Signs in support of the NHS Photo: Hackney Socialist Party
Signs in support of the NHS Photo: Hackney Socialist Party

NHS Wales Nurse

I’ve worked as a nurse in a hospital setting for well over a decade. The highs and lows of the job are unlike any other I know. It is stressful, heart-breaking, utterly hilarious and bloody hard work. I am fortunate to experience the very best of humankind, and often during their very worst of times.

As with all difficult jobs, I have had many days where I’ve wondered whether I could or should continue to do it.

Work-life balance is poor, stress levels always high, bureaucracy endless, traumatic situations on repeat, and of course the poor pay.

As most of the country and indeed the world is aware, the stress and difficulty of the job saw its most pronounced period in decades with the emergence of Covid in 2020.

Covid ‘heroes’

Heroes in the news for a while, and emboldened by the support and sincere wishes of our families and community, we faced the fear of the unknown with solidarity and resolve.

To begin with we didn’t know how to treat it. International conversations and ‘Teams’ meetings, information sharing and publications on a scale never seen, we spoke daily with medical teams across the world, sharing experiences. Trying to collate information, pattern-seek from the data, to attempt to identify treatment protocols and therapies, was such a massive undertaking.

While that was happening, our patients were the ones we trialled this information on. They knew we were trying, but they also knew we weren’t sure. I cannot imagine how that felt, being at the mercy of a disease while facing a healthcare system that openly stated it didn’t know how to treat it.

As the world developed treatment regimes, medications and therapies, the feeling of fighting through darkness was alleviated slightly. But then came the numbers. For every bed that was filled and each ward that met capacity, another was opened to accommodate. My hospital has 25 wards – each with 25 beds – and three months in, we had swallowed eight wards. This didn’t stop for over two years.

Unmanageable and uncharted

Day and night they came. Intensive care units expanded capacity to proportions beyond safe management. Medical ward staff took on responsibilities usually shouldered by high-dependency units.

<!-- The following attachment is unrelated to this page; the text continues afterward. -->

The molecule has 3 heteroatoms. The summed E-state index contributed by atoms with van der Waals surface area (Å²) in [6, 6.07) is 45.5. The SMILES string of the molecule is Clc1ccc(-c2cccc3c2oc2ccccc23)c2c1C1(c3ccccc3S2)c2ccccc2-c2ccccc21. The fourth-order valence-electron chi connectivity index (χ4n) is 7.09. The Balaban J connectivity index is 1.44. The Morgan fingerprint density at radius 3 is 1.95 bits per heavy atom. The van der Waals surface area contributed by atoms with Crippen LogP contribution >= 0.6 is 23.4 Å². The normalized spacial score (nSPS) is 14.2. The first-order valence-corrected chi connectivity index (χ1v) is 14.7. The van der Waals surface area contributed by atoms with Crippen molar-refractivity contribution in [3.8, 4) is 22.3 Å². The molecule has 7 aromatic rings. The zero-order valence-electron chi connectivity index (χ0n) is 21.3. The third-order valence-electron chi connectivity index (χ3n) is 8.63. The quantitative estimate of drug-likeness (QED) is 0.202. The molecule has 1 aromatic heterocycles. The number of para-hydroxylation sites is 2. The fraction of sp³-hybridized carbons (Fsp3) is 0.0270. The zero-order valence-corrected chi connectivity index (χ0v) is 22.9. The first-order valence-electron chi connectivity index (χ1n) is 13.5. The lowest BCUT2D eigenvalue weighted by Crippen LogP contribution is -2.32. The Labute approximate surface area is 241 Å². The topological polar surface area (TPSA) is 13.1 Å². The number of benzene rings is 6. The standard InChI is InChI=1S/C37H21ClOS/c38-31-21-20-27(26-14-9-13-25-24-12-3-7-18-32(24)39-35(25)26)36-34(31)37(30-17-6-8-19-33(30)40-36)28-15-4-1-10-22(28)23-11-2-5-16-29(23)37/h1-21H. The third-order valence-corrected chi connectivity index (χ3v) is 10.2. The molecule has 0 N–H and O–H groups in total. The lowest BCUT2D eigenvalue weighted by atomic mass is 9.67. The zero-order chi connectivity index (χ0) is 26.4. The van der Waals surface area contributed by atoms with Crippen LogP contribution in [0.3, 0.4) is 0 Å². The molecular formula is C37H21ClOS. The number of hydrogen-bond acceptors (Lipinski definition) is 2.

Redirection of staff and resources meant everyone was at some point, if not for prolonged periods, working in areas which they felt wholly unprepared for and without the knowledge and skill to feel they were doing it (and therefore their patients) justice.

That alone is a very stressful situation to be in, even for one day. Add to that the sheer number of admissions, their critical illness, the fact that the patients were our own community… school dinner ladies, teachers, neighbours, corner shop owners, and our own colleagues and relatives, and we then find ourselves in unmanageable and uncharted territories.  

Finding therapies that worked was a wonder, but the treatments took a long time. Some were under our care for months. Their physical health recovered to a degree, but their mental health will undoubtedly require years of rehabilitation.

And all this without their families being able to visit and support them. I had conversations over telephones I should never have had.

Watching people die with a respiratory illness is among the worst things to witness. The panic of not being able to breathe is dreadful. The fear experienced by our patients was just awful, and we tried not to mirror it even if we felt the same. They pulled our PPE off us, grabbing us and pleading with us to help. There was nothing we could do.

Throughout this time we saw poster after poster addressing staff mental health. A ‘recharge room’ was allocated. An internal, windowless room, hotter than Lucifer’s lair, with leaflets and lukewarm water jugs, and packaged teabags on the side. Tick-box exercises. An astounding lack of understanding, or worse.

  • Part two will be published at a later date